Lightning in a Bottle

Lightning Components in Visualforce

In Winter ’16 the ability to add Lightning Components to Visualforce pages was made generally available. This powerful new feature allows you to reuse existing Lightning Components or design and implement new features as Lightning Components with the flexibility to use of them in new or existing Visualforce pages.

In this previous post I explained how I built an input rating Lightning Component using the jQuery Raty and the ltng:require tag. In this post I explore how that component can be used in a Visualforce page.

Input Rating Component Summary

This gist contains the code from the previous post. The input rating component is shown below along with other ui:inputs in a form.  The form creates a Lead with the values entered on the corresponding Lead fields, including an integer rating (1 to 5) for the number of stars the user selects.
Previous Post form with inputRating component

Adding the Component to a Visualforce Page

The documentation for adding a Lightning Component to a Visualforce page states that there are three steps to make it happen.

  1. Include a JavaScript file in your Visualforce page
  2. Tell your Visualforce page which Lightning app to use
  3. Write a function that creates the component on the page

In my use case, I wanted to present the form to collect the lead information inside of a Visualforce page, so I first created a re-useable component, c:leadCollector, to encapsulate the form and the function of saving the lead. That form contains ui:inputText, ui:button, and c:inputRating components.

After that, the only extra code artifact I needed to create was the Lightning App responsible for declaring which components the Visualforce page uses.  The app must extend ltng:outApp. The <aura:dependency> component is the mechanism used to declare the dependencies, which also allows other resources that are not components to be specified. Note that if you do not declare the dependency and then try to create the component in your Visualforce page you’ll get a very useful JavaScript error (those do exist!) stating that the component wasn’t found, e.g., “Uncaught Error: No component definiton for c:leadCollector in the client registry – add <aura:dependency resource=”c:leadCollector”/> to c:leadCollectionApp.”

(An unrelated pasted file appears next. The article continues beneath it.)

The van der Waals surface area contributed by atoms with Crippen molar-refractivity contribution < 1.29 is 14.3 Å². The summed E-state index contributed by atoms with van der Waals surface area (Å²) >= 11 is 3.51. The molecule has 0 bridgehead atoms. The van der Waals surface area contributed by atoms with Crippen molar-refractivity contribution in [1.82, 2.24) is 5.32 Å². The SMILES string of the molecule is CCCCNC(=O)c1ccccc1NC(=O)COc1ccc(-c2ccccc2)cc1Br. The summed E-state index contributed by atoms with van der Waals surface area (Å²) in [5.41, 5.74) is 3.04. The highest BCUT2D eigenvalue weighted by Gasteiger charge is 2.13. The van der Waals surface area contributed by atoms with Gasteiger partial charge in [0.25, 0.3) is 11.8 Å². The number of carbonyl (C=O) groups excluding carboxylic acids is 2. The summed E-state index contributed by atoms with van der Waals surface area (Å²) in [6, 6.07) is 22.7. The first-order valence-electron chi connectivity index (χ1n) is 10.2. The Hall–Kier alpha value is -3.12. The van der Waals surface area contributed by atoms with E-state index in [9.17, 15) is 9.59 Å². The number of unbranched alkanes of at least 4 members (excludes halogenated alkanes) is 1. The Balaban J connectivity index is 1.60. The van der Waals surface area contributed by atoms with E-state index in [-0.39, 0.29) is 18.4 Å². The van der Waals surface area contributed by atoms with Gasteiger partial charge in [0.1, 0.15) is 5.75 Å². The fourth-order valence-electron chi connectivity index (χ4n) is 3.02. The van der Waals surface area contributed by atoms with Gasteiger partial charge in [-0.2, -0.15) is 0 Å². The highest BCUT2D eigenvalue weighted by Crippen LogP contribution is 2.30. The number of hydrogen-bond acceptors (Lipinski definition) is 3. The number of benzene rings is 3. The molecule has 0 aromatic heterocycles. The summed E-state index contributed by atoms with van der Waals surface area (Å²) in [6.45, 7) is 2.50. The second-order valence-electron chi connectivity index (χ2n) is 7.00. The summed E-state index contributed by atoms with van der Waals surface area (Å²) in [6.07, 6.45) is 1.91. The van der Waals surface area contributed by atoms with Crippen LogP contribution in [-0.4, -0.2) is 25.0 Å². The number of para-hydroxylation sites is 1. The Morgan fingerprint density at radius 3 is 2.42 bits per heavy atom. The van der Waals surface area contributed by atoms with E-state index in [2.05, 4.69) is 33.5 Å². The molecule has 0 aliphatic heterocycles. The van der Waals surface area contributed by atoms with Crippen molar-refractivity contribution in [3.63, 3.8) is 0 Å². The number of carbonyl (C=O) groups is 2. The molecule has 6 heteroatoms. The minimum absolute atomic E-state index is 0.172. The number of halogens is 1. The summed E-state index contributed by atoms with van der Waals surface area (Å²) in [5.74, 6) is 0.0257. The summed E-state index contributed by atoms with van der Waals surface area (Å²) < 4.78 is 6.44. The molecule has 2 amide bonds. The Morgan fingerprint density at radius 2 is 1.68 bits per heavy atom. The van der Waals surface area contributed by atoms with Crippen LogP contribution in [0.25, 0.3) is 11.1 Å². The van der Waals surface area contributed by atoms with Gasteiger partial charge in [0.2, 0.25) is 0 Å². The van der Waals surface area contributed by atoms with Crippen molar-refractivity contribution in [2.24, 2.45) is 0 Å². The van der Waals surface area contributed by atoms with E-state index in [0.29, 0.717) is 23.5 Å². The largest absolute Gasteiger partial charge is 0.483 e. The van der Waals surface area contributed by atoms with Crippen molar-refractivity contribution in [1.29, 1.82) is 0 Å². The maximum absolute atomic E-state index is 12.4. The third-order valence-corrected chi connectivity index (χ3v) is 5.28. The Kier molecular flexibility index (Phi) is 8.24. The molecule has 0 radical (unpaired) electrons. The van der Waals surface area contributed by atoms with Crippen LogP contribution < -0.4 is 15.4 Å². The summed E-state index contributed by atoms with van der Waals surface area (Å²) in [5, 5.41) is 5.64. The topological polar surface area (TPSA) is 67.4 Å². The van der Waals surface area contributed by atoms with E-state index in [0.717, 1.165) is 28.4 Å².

The Lightning App code:

The Visualforce page:

The page includes the JavaScript file, lightning.out.js, which is provided by the org. It then uses the $Lightning.use to declare which Lightning App is being used, and creates the component with the $Lightning.createComponent method.  The $Lightning.createComponent takes the name of the component, an object containing attributes, the ID of the HTML element that is where the component should be added, and a callback function that is executed when the component is created.  The callback can be used to set values, perform DOM updates, or anything else desired. The Lightning Components Developer’s Guide section on dynamic component creation is a useful reference.